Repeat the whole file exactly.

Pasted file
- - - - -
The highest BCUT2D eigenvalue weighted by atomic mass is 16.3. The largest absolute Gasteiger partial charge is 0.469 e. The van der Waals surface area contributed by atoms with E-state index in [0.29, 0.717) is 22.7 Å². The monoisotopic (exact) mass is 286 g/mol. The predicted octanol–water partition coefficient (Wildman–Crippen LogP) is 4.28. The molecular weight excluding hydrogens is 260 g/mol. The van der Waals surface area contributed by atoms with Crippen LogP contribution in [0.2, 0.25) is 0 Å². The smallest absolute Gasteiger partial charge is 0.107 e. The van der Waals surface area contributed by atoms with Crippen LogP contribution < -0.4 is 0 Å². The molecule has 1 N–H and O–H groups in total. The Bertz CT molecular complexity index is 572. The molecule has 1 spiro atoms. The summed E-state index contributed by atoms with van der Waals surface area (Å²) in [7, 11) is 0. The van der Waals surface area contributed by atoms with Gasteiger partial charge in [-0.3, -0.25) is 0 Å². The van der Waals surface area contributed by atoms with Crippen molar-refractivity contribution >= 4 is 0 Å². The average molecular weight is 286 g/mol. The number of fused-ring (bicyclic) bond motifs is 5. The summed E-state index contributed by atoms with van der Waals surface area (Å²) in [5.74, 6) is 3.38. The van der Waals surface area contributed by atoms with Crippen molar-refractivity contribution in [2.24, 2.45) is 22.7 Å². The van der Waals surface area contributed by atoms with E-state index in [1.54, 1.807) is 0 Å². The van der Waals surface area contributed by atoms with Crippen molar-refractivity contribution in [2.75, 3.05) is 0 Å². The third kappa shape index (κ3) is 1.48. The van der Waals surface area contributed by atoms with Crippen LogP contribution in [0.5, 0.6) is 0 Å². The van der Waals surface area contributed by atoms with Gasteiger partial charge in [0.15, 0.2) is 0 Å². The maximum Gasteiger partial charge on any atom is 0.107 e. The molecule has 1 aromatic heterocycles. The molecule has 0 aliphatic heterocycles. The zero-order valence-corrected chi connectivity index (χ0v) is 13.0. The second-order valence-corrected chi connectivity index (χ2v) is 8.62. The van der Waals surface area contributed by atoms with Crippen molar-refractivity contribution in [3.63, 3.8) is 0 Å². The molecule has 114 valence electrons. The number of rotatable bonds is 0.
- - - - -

The highest BCUT2D eigenvalue weighted by atomic mass is 16.3. The largest absolute Gasteiger partial charge is 0.469 e. The van der Waals surface area contributed by atoms with E-state index in [0.29, 0.717) is 22.7 Å². The monoisotopic (exact) mass is 286 g/mol. The predicted octanol–water partition coefficient (Wildman–Crippen LogP) is 4.28. The molecular weight excluding hydrogens is 260 g/mol. The van der Waals surface area contributed by atoms with Crippen LogP contribution in [0.2, 0.25) is 0 Å². The smallest absolute Gasteiger partial charge is 0.107 e. The van der Waals surface area contributed by atoms with Crippen LogP contribution < -0.4 is 0 Å². The molecule has 1 N–H and O–H groups in total. The Bertz CT molecular complexity index is 572. The molecule has 1 spiro atoms. The summed E-state index contributed by atoms with van der Waals surface area (Å²) in [7, 11) is 0. The van der Waals surface area contributed by atoms with Gasteiger partial charge in [-0.3, -0.25) is 0 Å². The van der Waals surface area contributed by atoms with Crippen molar-refractivity contribution >= 4 is 0 Å². The average molecular weight is 286 g/mol. The number of fused-ring (bicyclic) bond motifs is 5. The summed E-state index contributed by atoms with van der Waals surface area (Å²) in [5.74, 6) is 3.38. The van der Waals surface area contributed by atoms with Crippen molar-refractivity contribution in [2.24, 2.45) is 22.7 Å². The van der Waals surface area contributed by atoms with E-state index in [1.54, 1.807) is 0 Å². The van der Waals surface area contributed by atoms with Crippen molar-refractivity contribution in [2.75, 3.05) is 0 Å². The third kappa shape index (κ3) is 1.48. The van der Waals surface area contributed by atoms with Crippen LogP contribution in [0.5, 0.6) is 0 Å². The van der Waals surface area contributed by atoms with Gasteiger partial charge in [0.15, 0.2) is 0 Å². The maximum Gasteiger partial charge on any atom is 0.107 e. The molecule has 1 aromatic heterocycles. The molecule has 0 aliphatic heterocycles. The zero-order valence-corrected chi connectivity index (χ0v) is 13.0. The second-order valence-corrected chi connectivity index (χ2v) is 8.62. The van der Waals surface area contributed by atoms with Crippen molar-refractivity contribution in [3.63, 3.8) is 0 Å². The molecule has 114 valence electrons. The number of rotatable bonds is 0.